Thursday, July 9, 2015

I taught something wrong...

All educators, I don't care HOW good they are, make mistakes while teaching.  We either say something incorrectly, which leads to confusion or we simply have an inaccurate understanding of something ourselves thus teach it incorrectly.  That latter is what happened to me.  To be fair, I have not received a bachelors, masters or a minor in the subject I am currently teaching.  I am basically self taught.  This has led to gaps in my knowledge base and sometimes just straight misinterpretation.  I take credit for this and try very hard to make sure I truly have a deep conceptual understanding of the material.

I hate being wrong.  I hate misguiding my students.  I hate NOT being able to correct my error.  By the time I figured out that I had made the mistake it was too late, the school year had ended.  Will my misstep cost the students and deeper understanding of life on earth, science as a whole, etc?  No.  Most of them probably won't notice or even care that I screwed up.  But, as a perfectionist I am disappointed with myself.

But then it hit me.  In my saddened state, I realized that there could be a cool teaching tool here.   Maybe I should approach some of the discussions in class from this angle.  The places where I have made mistakes could be very teachable moments!  In other words, the common misconceptions could be the starting point of discovery for the students.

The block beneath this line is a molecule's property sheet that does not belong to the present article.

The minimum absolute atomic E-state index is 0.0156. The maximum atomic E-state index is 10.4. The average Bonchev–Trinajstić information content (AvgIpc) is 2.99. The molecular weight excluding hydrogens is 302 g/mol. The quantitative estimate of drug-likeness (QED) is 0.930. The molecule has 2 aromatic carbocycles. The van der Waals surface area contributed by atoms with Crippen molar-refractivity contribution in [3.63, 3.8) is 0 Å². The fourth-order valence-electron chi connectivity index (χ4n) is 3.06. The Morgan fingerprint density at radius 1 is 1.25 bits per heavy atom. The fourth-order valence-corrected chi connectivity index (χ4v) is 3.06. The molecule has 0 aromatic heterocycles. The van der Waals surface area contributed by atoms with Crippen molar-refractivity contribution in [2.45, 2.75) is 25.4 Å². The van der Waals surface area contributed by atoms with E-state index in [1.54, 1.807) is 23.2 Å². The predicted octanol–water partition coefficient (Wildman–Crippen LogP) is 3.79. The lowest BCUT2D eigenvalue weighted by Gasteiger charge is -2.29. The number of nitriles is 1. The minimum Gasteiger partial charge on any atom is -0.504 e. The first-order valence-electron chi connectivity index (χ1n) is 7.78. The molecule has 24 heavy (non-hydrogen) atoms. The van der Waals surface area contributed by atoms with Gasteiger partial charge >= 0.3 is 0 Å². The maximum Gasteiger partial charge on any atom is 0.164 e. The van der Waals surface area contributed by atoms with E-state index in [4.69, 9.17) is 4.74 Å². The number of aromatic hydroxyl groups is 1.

Is blood really blue in humans?  Explain/make a model
How does ATP provide energy?
Will two items fall at the same rate?  Explain/make a model
Why do batteries lose their charge?  Explain/make a model
As you approach the center of the earth, what happens to gravity?  Explain/make a model

The kicker is coming up with the questions.  It's hard to remember what was confusing for me.  But, I believe that this approach could lead to a very deep understanding of the material.  I also believe that this approach goes hand-in-hand with the shift to NGSS.

Though I am super bummed that I did not have a strong enough conceptual understanding of the topic that I had taught incorrectly, I know for a fact that I am not the only teacher that feels this way. Textbooks and traditional worksheets usually do not provide an in depth conceptual foundation of knowledge.  Heck, most of us were trained to memorize and regurgitate, not actually understand a phenomenon.  I am hoping that as NGSS is brought on board it will allow all of us (students and teachers) to learn together.

In the mean time, I will go study to make sure I have a better understanding of the content that I am teaching.

NSTA 2018 - Final Reflection

I'm at the airport, waiting for my delayed airplane to get to Atlanta so that I can get back home to my amazing three kids and husband. ...